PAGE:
Excerpt (Burroughs): “I had the feeling that all over America such stupid arguments were taking place on street corners and in bars and restaurants. All over America, people were pulling credentials out of their pockets and sticking them under someone else’s nose to prove something. And I thought someday everyone in America will suddenly jump up and say ‘I don’t take any shit!’ and start pushing and cursing and clawing at the man next to him.”
The Dog Of The South by Charles Portis
You can stand in awe at the brillance of Charles Portis with a reading of True Grit, but if you want to go deeper into the catalog, pick up this hilarious, brilliant novel by one of the truly underappreciated titans of American letters.
The Dog Of The South was originally published in 1979, but did not become available in paperback until a 1999 reprinting that came as a result of an impassioned plea by Esquire‘s Ron Rosenbaum. Also reissued at that time were Portis’ True Grit, Masters of Atlantis, Gringos, and Norwood. Each and every one is worthy of your immediate attention, but this story, which follows a man attempting to hunt down his wife and her ex-husband as they cross the continent on his dime, may be the best place to start.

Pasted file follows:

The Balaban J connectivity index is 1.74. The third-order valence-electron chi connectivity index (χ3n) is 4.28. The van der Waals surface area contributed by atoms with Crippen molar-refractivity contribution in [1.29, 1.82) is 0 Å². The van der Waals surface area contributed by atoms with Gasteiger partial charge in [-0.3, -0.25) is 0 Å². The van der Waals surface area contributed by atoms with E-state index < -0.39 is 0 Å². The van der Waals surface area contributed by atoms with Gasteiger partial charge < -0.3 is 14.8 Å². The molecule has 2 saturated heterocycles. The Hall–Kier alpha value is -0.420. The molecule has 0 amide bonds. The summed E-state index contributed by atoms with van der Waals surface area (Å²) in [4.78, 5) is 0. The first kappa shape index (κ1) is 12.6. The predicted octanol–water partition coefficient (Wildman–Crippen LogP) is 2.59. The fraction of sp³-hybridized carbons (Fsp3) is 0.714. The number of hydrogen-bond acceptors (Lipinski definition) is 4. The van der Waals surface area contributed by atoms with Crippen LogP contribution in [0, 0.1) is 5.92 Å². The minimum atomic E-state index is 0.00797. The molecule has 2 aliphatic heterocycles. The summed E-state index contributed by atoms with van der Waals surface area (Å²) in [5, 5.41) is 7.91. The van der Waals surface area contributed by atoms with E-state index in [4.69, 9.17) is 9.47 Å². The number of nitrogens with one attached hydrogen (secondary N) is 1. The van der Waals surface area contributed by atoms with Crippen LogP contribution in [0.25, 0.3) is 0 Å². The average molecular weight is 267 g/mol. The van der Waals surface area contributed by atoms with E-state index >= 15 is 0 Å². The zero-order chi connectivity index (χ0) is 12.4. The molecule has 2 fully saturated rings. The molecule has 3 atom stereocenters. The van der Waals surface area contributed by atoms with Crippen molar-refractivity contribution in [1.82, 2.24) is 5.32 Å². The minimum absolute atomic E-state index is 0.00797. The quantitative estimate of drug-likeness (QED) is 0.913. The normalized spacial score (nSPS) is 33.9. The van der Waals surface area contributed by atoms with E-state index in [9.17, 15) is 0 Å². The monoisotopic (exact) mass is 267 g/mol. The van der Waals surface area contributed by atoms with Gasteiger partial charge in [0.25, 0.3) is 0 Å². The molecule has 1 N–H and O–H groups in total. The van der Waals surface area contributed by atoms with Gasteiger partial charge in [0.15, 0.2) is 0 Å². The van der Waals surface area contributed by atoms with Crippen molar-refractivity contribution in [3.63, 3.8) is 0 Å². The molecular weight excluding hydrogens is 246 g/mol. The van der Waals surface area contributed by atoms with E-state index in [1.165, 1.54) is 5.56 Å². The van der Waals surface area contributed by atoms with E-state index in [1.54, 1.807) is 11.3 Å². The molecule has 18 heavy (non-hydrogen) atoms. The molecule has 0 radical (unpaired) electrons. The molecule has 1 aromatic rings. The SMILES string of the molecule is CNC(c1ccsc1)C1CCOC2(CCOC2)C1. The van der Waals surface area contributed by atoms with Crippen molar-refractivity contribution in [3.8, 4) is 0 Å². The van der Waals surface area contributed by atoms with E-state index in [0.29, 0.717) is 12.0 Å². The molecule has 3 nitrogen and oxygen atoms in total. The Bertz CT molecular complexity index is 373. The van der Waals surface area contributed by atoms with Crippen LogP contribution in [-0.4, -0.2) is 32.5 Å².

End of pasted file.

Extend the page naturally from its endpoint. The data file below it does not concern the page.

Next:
Excerpt: “We went roaring along like this for four or five miles, bumper to bumper, two hell drivers, and I was beginning to lose my stomach for it. I didn’t even know what the point of it was. The sheet metal was vibrating and resonating and it appeared fuzzy to the eye. Particles of rust and dirt were dancing on the floor. Candy wrappers were flying everwhere.”
The Big Over Easy: A Nursery Crime by Jasper Fforde
This one might not be for everyone. If you have a hard time stomaching punny silliness stretched over, say, around 400 pages, maybe skip to the next entry. For everyone else, this literally “hard-boiled” tale tracks private dick Jack Spratt as he looks into the fatal fall of one Humpty-Dumpty. Crime scene photos, autopsies, and everything else you’d expect out of a contemporary whodunit, slathered with a heavy dollop of goofiness.
Excerpt: “Humpty’s ovoid body had fragmented almost completely and was scattered among the dustbin and rubbish at the far end of the yard. The previous night’s heavy rain had washed away his liquid center, but even so there was still enough to give off an unmistakably eggy smell. Jack noticed a thin and hairless leg–still with a shoe and sock–attached to a small area of eggshell draped with tattered sheets of translucent membrane.”
Assassin of Secrets by Q.R. Markham (aka Quentin Rowan)